Sightseeing and sampling the local food scene are two of the joys of travel. Here are my picks of the best things to see and eat on a short break in Iceland’s capital.
Sight 1: Hallgrímskirkja
You will be able to see this distinctive church from all over Reykjavik, and it should be your first port of call to get your bearings and enjoy stunning views. It looks pretty impressive from the outside, and nothing like any other church you will ever see, with concrete columns either side of its 73-metre tower said to represent volcanic basalt.
Outside the entrance stands a statue of the explorer Leifur Eiríksson, who locals believe was the first European to discover North America. I’d never heard of him, and thought perhaps the legend of Christopher Columbus had not reached these parts yet. In fact Leifur’s discovery came 500 years before that of Columbus.
The best thing about Hallgrímskirkja is the view from the tower. An elevator will whisk you up to the top (there is no staircase option), from where you can look down on the city’s multi-coloured corrugated iron houses which look like properties on a Monopoly board. In the other direction across the bay is the snow-capped Mount Esja.
I’ve been to plenty of these city viewpoints across Europe, and this is definitely in my top-three. I spent a good fifteen minutes up there as snowflakes flew in my face, gaping in awe at my surroundings, and only came down when I could no longer feel my hands.
Bite 1: Fiskmarkaðurinn (Aðalstræti 12, www.fiskmarkadurinn.is)
Our first night in Reykjavik happened to be Kat’s birthday, so I’d done a bit of research and booked a table at Fiskmarkaðurinn (“Fish Market”). This is high-end dining of the finest quality – there is even a tasting menu, so don’t expect it to be cheap.
As you might be able to imagine, seafood is the order of the day. We chose two courses each, before sharing a white chocolate cheesecake. Service is excellent, although they do cram you in a little – this is a very popular place.
Portions are bigger than we expected for such a poncey place. I’m glad I opted for the doorstep of salmon over the smoked puffin and minke whale – it was well worth the credit-card battering, and we agreed that Fiskmarkaðurinn was a new entry in our top-five holiday meals.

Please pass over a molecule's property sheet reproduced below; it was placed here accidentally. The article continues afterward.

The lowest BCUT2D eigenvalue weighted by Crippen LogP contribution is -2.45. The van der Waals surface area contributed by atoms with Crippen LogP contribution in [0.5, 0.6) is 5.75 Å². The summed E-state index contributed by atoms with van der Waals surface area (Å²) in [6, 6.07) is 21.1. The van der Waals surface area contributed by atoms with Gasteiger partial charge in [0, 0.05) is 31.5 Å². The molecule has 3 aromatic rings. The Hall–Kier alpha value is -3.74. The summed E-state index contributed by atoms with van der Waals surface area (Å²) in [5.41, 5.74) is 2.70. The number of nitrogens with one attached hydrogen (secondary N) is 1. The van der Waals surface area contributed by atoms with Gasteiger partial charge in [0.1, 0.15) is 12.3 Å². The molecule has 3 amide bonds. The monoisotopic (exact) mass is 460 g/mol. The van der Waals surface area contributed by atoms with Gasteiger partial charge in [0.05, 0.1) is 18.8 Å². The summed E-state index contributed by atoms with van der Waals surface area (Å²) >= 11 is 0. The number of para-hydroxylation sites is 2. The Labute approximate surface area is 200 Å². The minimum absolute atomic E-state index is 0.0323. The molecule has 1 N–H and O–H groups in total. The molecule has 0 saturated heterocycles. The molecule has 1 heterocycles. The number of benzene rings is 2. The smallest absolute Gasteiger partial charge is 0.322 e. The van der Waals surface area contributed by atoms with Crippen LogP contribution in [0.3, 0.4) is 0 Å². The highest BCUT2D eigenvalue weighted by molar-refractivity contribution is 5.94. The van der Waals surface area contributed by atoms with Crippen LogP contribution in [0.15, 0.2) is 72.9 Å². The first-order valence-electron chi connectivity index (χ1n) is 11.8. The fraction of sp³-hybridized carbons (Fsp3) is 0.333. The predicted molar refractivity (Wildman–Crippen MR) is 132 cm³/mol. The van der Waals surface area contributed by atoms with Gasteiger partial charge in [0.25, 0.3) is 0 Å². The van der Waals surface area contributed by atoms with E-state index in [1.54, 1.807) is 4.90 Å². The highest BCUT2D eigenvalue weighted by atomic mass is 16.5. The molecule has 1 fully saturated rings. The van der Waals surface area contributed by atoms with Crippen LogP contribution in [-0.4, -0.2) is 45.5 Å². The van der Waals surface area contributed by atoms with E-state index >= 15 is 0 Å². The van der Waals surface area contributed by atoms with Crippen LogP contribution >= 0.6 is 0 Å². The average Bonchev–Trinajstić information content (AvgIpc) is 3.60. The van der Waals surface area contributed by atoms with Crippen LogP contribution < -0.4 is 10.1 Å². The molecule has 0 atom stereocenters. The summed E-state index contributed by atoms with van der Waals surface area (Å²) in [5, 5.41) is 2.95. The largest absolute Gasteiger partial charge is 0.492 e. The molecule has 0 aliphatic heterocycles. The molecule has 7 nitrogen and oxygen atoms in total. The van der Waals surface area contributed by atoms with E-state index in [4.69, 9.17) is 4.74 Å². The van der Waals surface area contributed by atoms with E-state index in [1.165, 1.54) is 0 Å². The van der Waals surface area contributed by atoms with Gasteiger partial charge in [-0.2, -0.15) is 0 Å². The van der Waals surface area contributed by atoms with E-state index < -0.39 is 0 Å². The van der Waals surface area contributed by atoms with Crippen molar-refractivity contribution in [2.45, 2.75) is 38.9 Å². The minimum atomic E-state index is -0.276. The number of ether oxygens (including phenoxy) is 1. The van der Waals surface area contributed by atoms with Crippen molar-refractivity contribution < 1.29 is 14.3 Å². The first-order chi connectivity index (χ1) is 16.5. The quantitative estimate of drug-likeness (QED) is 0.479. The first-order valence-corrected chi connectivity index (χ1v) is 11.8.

Sight 2: Perlan
This odd looking building – a glass dome resting on cylindrical water storage tanks – is just north of the city centre, but it’s a nice walk through a park and wooded hills to get there. Perlan houses a restaurant and a café, but like Hallgrímskirkja, the main draw is the 360º view from the observation deck.
Although it was a bitterly cold day, I’d heard good things about the ice-cream at Perlan, and enjoyed panoramic views of Reykjavik with a lovely cup of vanilla ice-cream in my gloved hand. Being further away and lower down than Hallgrímskirkja, Mount Esja looked bigger and scarier than yesterday while the view from the other side of the dome is a delight for planespotters.
With no railway in Iceland, and roads often impassable, flying is the best way to get to other parts of the island. Although visitors to Iceland are likely to land at the international airport at Keflavik 50km away, Reykjavik’s own airport – for internal flights as well as those to Greenland and the Faroe Islands – is right behind Perlan.
Bite 2: Bæjarins Beztu Pylsur (Tryggvagata, www.bbp.is)
If you spent more than you’d have liked to the night before, this hot-dog shack on the side of a road near the harbour is your chance to balance the books. Some people say hot-dogs are practically the national dish of Iceland, and not only are they delicious and dirt cheap here, it has the best logo you will see at any eating establishment.
For around £2 (400 ISK), you can munch on a tasty sausage in a roll with ketchup, mustard, relish, and crunchy onions. Bill Clinton famously chose this place when he was in town, and you should too.
Sight 3: The Sun Voyager
I reckon the most photogenic view in Reykjavik can be enjoyed from The Sun Voyager (Sólfar in Icelandic), facing the harbour on Sæbraut. This eerie stainless steel sculpture of a boat has been here since 1990, when it was unveiled to commemorate Reykjavik’s bicentenary. The sculptor, Jón Gunnar Árnason, died the year before so never got the chance to see it in place, but you definitely should.
Popular with amateur photographers, this is a special place especially when the clouds lift to reveal the snowy mountains across the bay. The Icelandic weather is famously changeable, so you shouldn’t have to wait too long to see it in just about all conditions – snow, rain, cloud and sunshine (with a bit of hail thrown in for good measure).
Bite 3: Harry’s (Rauðarárstigur 33, www.harrysreykjavik.com)
Before I went to Iceland, I’d always enjoyed fish and chips, although not quite enough to choose it ahead of Chinese as my takeaway of choice. But after having it at Harry’s restaurant, I know I’ll never taste fish in England as good.
The meal I’d had the night before at the imaginatively titled Icelandic Fish and Chips was the best fish and chips I’d eaten in my life – until, that is, I went to Harry’s. Their cod in light batter was sublime, and was almost like a different beast to the stuff we get served in England. No wonder Icelanders were so keen to win the Cod Wars against the UK in the 1950s and 1970s, gaining an increase to their fishing territory (although it must be said we’d have no problems winning a Chip War.)
If you want to get out of the city and see more of this fantastic country (and you should), read about my experiences at Iceland’s best and most popular two excursions – the Blue Lagoon and the Golden Circle.